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45th Parallel: expanding universe

Under new cooperative leadership, Portland organization kicks off ambitious 10th anniversary season this weekend with new ensembles and diverse programming

by MATTHEW ANDREWS

This year, 45th Parallel goes through a double shift, as the Portland-based classical music organization enters its 10th season and adds “Universe” to its appellation, reflecting a broadening of its roster and repertoire. This happens just as founder and long-time artistic director Greg Ewer passes the reins to his old pal and fellow Oregon Symphony violinist, former Third Angle artistic director Ron Blessinger, now 45th Parallel interim executive director.

The Universe comprises four distinct chamber groups—two string quartets, a wind quintet, and a percussion duo—who come together as a fifth group, the conductorless chamber orchestra Helios Camerata. They are, for now, all Oregon Symphony players. The Gemini Project is nothing more, nothing less, than OSO’s principal and co-principal timpanists; the five players of the Arcturus Quintet are likewise drawn from the OSO’s stellar wind sections, all of them principals or assistant principals.

The expanded 45th Parallel

Mousai ReMix (not to be confused with a similarly named Portland winds and piano ensemble) has, for the last six seasons, specialized in mostly conventional string quartet literature: Mendelssohn, Mozart, Prokofiev, Debussy, and Ravel, plus gobs of the perennial B&S Team (Beethoven, Brahms, Bartok, Schubert, Shostakovich, Schumann). The other string quartet in 45th’s constellation, Pyxis Quartet, is well familiar to Arts Watch readers: it’s the former Third Angle String Quartet, the same crew who have given us such loving performances of Glass and Reich and so on over the last few years, now riding a different parallel since first violinist Blessinger’s migration.

This season’s musical selections are, as always, all over the place, a feature microcosmically exemplified by Friday’s season opening Big Bang concert. Mousai ReMix will play a bit of middle-period Beethoven and Arcturus Quintet will play some early Carter, both good examples of embracing tradition while challenging it. Gemini Project will perform a duet composed by Robert Marino for himself and his drum corps bass buddy, a perfectly twinsy showcase for OSO pals Jon Greeney and Sergio Carreno. Pyxis will play a bit of dance music by Aaron Jay Kernis, the “Double Triple Gigue Fugue” finale from his second quartet. The second half showcases the fourteen-member Helios Camerata, an “experiment in democratic music making” composed of the members of all four groups, coalescing to play old music by Haydn and Rossini alongside newer works by Britten and Peruvian composer Jimmy López (best known for his Renee Fleming Initiative commissioned opera Bel Canto).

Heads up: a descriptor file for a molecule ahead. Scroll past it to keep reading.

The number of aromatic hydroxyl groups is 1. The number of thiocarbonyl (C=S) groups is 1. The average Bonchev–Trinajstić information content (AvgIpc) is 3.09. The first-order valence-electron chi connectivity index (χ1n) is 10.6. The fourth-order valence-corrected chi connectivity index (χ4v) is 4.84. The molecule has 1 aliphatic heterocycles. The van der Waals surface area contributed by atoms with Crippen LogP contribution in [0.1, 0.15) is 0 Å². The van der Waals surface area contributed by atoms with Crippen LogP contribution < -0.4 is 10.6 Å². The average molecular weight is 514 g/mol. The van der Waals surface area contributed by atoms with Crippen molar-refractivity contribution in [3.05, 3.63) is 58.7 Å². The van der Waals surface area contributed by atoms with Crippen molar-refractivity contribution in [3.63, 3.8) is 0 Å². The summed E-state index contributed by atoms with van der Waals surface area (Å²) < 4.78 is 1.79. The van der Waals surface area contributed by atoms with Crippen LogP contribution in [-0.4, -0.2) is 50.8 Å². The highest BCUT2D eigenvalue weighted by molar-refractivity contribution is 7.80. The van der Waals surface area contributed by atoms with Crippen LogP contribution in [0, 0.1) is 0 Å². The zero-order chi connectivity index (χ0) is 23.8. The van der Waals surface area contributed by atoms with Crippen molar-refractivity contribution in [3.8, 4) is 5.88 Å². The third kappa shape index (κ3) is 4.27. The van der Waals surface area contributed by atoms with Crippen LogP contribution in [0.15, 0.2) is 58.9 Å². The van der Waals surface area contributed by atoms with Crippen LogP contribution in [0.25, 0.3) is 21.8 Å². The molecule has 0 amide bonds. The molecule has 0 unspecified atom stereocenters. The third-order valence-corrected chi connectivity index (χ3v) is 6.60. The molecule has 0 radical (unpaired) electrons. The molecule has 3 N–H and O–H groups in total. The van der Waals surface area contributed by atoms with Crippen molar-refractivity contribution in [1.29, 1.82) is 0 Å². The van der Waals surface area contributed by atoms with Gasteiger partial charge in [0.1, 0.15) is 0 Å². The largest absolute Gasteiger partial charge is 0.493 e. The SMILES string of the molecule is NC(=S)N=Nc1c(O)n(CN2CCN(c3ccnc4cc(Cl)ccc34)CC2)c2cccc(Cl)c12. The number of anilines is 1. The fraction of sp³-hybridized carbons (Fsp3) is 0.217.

The whole season is like that: music from all across space and time, sometimes unified by theme but mainly unified by the organization’s democratic curatorial process and the findings of Ewer’s “musical laboratory.” The four smaller groups star in a pair of double concerts at The Old Church in southwest Portland, one in November and another in February. The binary concerts are a nice touch, I think: hour-long shows, back-to-back in the same venue with a half-hour break between. In November, Arcturus will perform works by Barber, Higdon, and Irving Fine; later that evening, Gemini will perform duos by Reich, Akiho, Peter Klatzow, and Fredrick Andersson, plus a new work by Carreno (on the event page hilariously titled “Serge piece”).

Mousai ReMix

In February, Mousai ReMix celebrates Black History Month with works by Chevalier de Saint-Georges, Coleridge-Taylor, Florence Beatrice Price, and Daniel Bernard Roumain. Pyxis Quartet will premiere I Spat in the Eye of Hate and Lived, an evening of commissioned works by local composers Kenji Bunch, Texu Kim, Bonnie Miksch, and Nicholas Yandell accompanying new poetry by percussionist Micah Fletcher, survivor of last year’s infamous TriMet stabbing incident. Helios closes the season at Trinity Episcopal Church with an evening of Richard Strauss, a program Blessinger characterized as “a lot of German food.”

ArtsWatch spoke with Blessinger and Ewer by phone. Their answers have been edited and condensed for clarity.